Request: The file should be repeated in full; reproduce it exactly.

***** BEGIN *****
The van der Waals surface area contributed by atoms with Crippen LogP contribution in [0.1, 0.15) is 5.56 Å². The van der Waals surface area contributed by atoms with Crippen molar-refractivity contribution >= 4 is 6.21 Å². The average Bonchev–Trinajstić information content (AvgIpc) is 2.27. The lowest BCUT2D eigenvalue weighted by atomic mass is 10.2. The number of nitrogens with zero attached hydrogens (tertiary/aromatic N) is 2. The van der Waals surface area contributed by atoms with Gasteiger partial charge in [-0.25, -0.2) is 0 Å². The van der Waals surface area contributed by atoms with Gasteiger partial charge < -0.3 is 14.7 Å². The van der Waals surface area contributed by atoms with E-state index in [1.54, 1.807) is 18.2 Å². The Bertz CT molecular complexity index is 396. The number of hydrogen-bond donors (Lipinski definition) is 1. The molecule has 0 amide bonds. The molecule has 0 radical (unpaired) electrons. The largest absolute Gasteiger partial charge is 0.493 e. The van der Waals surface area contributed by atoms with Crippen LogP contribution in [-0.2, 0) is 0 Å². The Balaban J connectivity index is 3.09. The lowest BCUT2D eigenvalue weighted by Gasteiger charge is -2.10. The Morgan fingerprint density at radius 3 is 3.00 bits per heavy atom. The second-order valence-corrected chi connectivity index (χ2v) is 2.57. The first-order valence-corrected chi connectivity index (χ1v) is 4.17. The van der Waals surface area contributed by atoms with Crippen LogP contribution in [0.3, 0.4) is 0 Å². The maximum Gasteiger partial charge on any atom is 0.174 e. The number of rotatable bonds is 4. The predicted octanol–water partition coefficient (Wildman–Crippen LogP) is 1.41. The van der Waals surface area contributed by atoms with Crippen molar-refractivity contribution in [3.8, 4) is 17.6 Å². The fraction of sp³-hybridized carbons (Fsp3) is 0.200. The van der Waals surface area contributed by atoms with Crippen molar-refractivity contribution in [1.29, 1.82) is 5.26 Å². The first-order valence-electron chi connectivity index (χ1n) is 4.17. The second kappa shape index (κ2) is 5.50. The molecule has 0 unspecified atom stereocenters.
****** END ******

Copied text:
The van der Waals surface area contributed by atoms with Crippen LogP contribution in [0.1, 0.15) is 5.56 Å². The van der Waals surface area contributed by atoms with Crippen molar-refractivity contribution >= 4 is 6.21 Å². The average Bonchev–Trinajstić information content (AvgIpc) is 2.27. The lowest BCUT2D eigenvalue weighted by atomic mass is 10.2. The number of nitrogens with zero attached hydrogens (tertiary/aromatic N) is 2. The van der Waals surface area contributed by atoms with Gasteiger partial charge in [-0.25, -0.2) is 0 Å². The van der Waals surface area contributed by atoms with Gasteiger partial charge < -0.3 is 14.7 Å². The van der Waals surface area contributed by atoms with E-state index in [1.54, 1.807) is 18.2 Å². The Bertz CT molecular complexity index is 396. The number of hydrogen-bond donors (Lipinski definition) is 1. The molecule has 0 amide bonds. The molecule has 0 radical (unpaired) electrons. The largest absolute Gasteiger partial charge is 0.493 e. The van der Waals surface area contributed by atoms with Crippen LogP contribution in [-0.2, 0) is 0 Å². The Balaban J connectivity index is 3.09. The lowest BCUT2D eigenvalue weighted by Gasteiger charge is -2.10. The Morgan fingerprint density at radius 3 is 3.00 bits per heavy atom. The second-order valence-corrected chi connectivity index (χ2v) is 2.57. The first-order valence-corrected chi connectivity index (χ1v) is 4.17. The van der Waals surface area contributed by atoms with Crippen LogP contribution in [0.3, 0.4) is 0 Å². The maximum Gasteiger partial charge on any atom is 0.174 e. The number of rotatable bonds is 4. The predicted octanol–water partition coefficient (Wildman–Crippen LogP) is 1.41. The van der Waals surface area contributed by atoms with Crippen molar-refractivity contribution in [3.8, 4) is 17.6 Å². The fraction of sp³-hybridized carbons (Fsp3) is 0.200. The van der Waals surface area contributed by atoms with Crippen molar-refractivity contribution in [1.29, 1.82) is 5.26 Å². The first-order valence-electron chi connectivity index (χ1n) is 4.17. The second kappa shape index (κ2) is 5.50. The molecule has 0 unspecified atom stereocenters.